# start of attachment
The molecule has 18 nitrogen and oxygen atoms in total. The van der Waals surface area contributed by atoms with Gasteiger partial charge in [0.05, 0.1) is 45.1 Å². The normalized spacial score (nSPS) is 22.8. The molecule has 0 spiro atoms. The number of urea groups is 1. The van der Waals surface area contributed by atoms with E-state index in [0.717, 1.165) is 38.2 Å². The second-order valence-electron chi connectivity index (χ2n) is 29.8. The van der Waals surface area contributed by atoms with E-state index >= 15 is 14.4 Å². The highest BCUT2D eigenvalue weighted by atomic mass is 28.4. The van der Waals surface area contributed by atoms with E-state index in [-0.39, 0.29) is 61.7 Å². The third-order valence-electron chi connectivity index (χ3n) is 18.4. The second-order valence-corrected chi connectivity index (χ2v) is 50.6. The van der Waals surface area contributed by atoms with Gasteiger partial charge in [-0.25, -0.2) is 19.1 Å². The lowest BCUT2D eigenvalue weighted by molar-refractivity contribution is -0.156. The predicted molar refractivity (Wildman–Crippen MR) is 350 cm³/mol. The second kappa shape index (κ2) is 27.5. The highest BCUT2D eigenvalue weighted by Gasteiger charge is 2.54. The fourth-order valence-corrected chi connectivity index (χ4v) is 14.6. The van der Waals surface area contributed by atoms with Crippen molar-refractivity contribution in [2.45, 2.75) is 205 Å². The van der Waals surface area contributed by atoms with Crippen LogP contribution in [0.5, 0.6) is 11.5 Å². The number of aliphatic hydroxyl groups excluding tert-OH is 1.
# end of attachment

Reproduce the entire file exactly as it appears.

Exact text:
The molecule has 18 nitrogen and oxygen atoms in total. The van der Waals surface area contributed by atoms with Gasteiger partial charge in [0.05, 0.1) is 45.1 Å². The normalized spacial score (nSPS) is 22.8. The molecule has 0 spiro atoms. The number of urea groups is 1. The van der Waals surface area contributed by atoms with E-state index in [0.717, 1.165) is 38.2 Å². The second-order valence-electron chi connectivity index (χ2n) is 29.8. The van der Waals surface area contributed by atoms with E-state index >= 15 is 14.4 Å². The highest BCUT2D eigenvalue weighted by atomic mass is 28.4. The van der Waals surface area contributed by atoms with E-state index in [-0.39, 0.29) is 61.7 Å². The third-order valence-electron chi connectivity index (χ3n) is 18.4. The second-order valence-corrected chi connectivity index (χ2v) is 50.6. The van der Waals surface area contributed by atoms with Gasteiger partial charge in [-0.25, -0.2) is 19.1 Å². The lowest BCUT2D eigenvalue weighted by molar-refractivity contribution is -0.156. The predicted molar refractivity (Wildman–Crippen MR) is 350 cm³/mol. The second kappa shape index (κ2) is 27.5. The highest BCUT2D eigenvalue weighted by Gasteiger charge is 2.54. The fourth-order valence-corrected chi connectivity index (χ4v) is 14.6. The van der Waals surface area contributed by atoms with Crippen molar-refractivity contribution in [2.45, 2.75) is 205 Å². The van der Waals surface area contributed by atoms with Crippen LogP contribution in [0.5, 0.6) is 11.5 Å². The number of aliphatic hydroxyl groups excluding tert-OH is 1.